The climate in the Monterey Bay and Salinas Valley area is characterized by warm, dry summers and cool, moist winters. At the National Climate Data Center (NCDC) station in Monterey, on the basis of a 50-year record, the average annual temperature is 57ºF, and the average annual precipitation is 20 in., occurring as rain during the winter and early spring. However, the distribution of precipitation across the area is dependent on the topography and the prevailing winds, with an increase in precipitation concomitant to an increase in altitude. Precipitation also decreases with latitude from north to south in the study unit. Fifty-year climate records from NCDC stations from Santa Cruz to Paso Robles show that the mean annual precipitation decreases from 31 in. in Santa Cruz in the north, to 13 in. in Paso Robles in the south (fig. 2).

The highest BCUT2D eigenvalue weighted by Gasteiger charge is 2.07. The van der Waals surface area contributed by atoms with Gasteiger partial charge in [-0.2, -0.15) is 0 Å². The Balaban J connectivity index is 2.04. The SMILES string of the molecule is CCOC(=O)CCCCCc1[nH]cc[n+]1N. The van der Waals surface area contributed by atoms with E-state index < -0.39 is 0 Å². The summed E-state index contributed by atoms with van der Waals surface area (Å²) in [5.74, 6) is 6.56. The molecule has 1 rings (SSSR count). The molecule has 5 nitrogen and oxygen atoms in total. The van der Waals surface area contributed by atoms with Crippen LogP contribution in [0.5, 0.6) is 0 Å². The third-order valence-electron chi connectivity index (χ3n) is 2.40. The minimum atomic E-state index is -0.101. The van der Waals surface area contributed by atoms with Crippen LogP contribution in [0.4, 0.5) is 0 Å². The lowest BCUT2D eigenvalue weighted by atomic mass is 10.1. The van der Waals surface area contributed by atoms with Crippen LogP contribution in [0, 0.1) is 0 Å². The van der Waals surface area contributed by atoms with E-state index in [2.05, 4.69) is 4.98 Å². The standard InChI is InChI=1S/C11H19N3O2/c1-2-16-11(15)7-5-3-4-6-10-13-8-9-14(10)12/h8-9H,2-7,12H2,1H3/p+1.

The MS study unit ground-water basins are drained by several rivers and their principal tributaries, including the Salinas Valley drained by the Salinas River; the Pajaro Valley drained by the Pajaro River; the Santa Cruz area drained by the San Lorenzo River; and Carmel Valley drained by the Carmel River (fig. 2).
Sources of ground-water recharge include percolation of precipitation, river and stream infiltration, and agricultural irrigation and return flow. Amongst the four study areas, the Santa Cruz study area has the least recharge from irrigation, whereas the Paso Robles study area has the least input from precipitation. The contribution of these inputs is also dependent on the hydrogeologic setting of each area, which is described below from north to south.